Aung San Suu Kyi ends boycott to make Myanmar parliamentary debut
Aung San Suu Kyi's boycott and subsequent compromise highlight the challenges facing the Burmese opposition as they make their long-awaited foray into the country's parliamentary politics.
(Page 2 of 2)
But Myanmar's government, headed by former general Thein Sein, has loosened in recent months and pledges more reforms – such as a revised print media code – during the current parliament sitting, which Aung San Suu Kyi will join on Wednesday, after meeting visiting United Nations Secretary General Ban Ki-moon earlier today. He praised Aung San Suu Kyi for supporting democratization by making a political compromise.Skip to next paragraph
In Pictures Myanmar Edges Into the Open
Subscribe Today to the Monitor
Mr. Ban also urged Western countries to remove remaining economic sanctions on Myanmar, in response to recent reforms.
The EU has suspended sanctions for one year, while the US has relaxed some measures, a move that does not go far enough, according to American business lobbies looking at Myanmar as an investment destination. "Failure by the United States to take similar steps (to the EU) will do more than put American companies at a commercial disadvantage vis-a-vis their competitors," said the US-ASEAN Business Council in a recent statement.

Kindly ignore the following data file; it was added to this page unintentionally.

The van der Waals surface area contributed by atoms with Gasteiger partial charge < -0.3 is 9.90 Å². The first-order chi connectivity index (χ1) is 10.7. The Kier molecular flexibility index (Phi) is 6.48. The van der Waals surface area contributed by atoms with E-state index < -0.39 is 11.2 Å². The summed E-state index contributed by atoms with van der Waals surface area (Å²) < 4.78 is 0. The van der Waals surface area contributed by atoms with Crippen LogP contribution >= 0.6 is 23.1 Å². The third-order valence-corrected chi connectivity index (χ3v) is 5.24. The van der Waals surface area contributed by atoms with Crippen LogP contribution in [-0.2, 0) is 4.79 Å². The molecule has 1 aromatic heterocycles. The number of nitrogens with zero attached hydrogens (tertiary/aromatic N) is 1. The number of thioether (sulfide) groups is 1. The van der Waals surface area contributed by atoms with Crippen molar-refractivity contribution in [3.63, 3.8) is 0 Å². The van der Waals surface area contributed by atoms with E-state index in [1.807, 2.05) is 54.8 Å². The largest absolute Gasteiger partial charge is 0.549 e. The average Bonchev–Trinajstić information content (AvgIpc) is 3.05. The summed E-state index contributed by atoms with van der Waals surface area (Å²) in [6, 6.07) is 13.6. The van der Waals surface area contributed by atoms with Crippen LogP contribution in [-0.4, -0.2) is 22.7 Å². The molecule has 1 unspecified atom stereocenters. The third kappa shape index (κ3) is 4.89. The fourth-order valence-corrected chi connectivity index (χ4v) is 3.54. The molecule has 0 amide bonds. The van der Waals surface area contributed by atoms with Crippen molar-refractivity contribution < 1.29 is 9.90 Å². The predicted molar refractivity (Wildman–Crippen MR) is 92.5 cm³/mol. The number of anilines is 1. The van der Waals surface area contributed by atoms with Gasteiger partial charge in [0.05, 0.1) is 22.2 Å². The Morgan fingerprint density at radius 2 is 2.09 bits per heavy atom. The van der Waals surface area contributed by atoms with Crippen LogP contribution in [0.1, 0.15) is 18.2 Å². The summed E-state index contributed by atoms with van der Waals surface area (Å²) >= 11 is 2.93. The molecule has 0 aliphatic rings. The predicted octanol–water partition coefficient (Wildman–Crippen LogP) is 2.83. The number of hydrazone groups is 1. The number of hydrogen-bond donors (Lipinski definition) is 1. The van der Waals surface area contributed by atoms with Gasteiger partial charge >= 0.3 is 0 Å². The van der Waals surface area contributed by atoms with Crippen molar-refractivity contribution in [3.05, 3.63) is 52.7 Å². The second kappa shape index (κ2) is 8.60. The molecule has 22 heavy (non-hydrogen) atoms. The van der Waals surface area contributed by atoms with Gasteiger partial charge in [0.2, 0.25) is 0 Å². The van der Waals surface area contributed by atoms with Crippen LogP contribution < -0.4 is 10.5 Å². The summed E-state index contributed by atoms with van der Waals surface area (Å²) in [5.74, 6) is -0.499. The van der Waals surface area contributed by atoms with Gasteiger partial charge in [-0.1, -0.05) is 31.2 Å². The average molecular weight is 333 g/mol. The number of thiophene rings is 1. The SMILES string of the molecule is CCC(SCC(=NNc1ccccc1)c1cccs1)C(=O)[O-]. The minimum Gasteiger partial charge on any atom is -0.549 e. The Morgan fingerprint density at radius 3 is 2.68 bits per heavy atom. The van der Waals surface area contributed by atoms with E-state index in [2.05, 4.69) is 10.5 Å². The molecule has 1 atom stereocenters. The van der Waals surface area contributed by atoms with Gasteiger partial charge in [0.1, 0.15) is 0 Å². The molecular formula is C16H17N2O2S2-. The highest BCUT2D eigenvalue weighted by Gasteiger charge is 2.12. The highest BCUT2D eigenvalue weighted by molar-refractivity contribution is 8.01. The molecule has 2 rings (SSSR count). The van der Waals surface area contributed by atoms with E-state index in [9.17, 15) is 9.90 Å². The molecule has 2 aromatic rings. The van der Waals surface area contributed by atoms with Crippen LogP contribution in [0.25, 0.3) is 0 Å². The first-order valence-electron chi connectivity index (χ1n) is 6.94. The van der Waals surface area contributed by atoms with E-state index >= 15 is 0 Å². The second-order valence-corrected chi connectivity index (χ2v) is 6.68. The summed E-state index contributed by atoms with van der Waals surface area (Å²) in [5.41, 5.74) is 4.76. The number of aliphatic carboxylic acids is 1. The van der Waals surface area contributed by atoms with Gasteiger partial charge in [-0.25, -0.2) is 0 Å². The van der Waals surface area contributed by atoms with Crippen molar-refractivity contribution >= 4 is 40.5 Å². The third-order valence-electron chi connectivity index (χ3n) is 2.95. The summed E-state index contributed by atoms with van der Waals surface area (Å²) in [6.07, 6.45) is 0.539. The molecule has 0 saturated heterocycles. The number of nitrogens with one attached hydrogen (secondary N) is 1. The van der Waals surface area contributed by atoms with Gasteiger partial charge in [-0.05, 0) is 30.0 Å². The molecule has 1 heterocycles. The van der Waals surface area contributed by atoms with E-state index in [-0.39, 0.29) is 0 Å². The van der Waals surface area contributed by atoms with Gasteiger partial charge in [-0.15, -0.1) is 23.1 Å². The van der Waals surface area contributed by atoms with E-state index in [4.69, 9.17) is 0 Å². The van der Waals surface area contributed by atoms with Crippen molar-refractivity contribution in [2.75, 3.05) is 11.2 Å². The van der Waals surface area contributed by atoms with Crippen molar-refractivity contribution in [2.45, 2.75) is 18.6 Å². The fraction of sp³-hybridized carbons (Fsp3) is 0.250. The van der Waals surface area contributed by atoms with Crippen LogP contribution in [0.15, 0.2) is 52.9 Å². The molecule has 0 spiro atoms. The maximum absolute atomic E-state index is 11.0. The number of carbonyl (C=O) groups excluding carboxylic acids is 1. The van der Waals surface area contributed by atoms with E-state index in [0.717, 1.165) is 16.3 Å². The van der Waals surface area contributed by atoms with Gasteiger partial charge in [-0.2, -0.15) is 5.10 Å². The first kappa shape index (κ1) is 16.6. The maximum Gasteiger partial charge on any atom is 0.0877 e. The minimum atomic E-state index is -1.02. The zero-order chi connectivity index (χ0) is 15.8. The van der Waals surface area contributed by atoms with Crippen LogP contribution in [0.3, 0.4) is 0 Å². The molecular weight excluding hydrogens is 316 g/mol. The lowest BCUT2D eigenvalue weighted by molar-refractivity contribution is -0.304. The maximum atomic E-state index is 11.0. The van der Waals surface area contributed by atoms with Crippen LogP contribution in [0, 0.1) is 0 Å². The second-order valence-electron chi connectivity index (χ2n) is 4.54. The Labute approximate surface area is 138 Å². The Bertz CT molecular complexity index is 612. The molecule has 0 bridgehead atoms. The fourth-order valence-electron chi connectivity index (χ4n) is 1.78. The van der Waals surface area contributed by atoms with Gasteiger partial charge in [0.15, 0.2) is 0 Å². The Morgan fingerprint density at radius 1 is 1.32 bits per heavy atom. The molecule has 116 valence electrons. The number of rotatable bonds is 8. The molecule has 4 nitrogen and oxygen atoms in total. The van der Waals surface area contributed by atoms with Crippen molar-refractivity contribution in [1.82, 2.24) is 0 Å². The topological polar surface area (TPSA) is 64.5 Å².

Despite reforms, the Myanmar constitution gives the military the final say on several issues of national importance, argues the NLD. It was voted into law in a rigged referendum held just days after the May 2008 Cyclone Nargis, which killed perhaps 300,000 people, and was held while the ruling junta stalled on aid for 3 million people made homeless by the disaster.
Army leaders and USDP lawmakers say that the constitution is untouchable, suggesting that they may dig their heels in, despite Aung San Suu Kyi's apparent determination on the issue.
Khin Ohmar, a Burmese exile who heads the Thailand-based Burma Partnership, suggests that more widespread public support for constitutional change could be necessary if the NLD is to have any success prior to the next nationwide elections scheduled for 2015.
“It [changing the constitution] is possible only if outside parliament civil society movement is mobilized,” she says.
To be sure, even if the NLD wins the 2015 election, constitutional change could prove difficult.
Long-time Burmese journalist Thiha Saw summed up the challenge by saying that not only will some of the 25 percent bloc of army MPs need to vote in favor of constitutional change, but reminded that current laws also stipulate that at first 20 percent of all MPs need to back a motion to vote on the constitution. Changing the constitution “is not impossible,” he says, “but it is tall order."
IN PICTURES: Myanmar's Aung San Suu Kyi
Get free daily or weekly news updates from CSMonitor.com delivered to your inbox. Sign up today.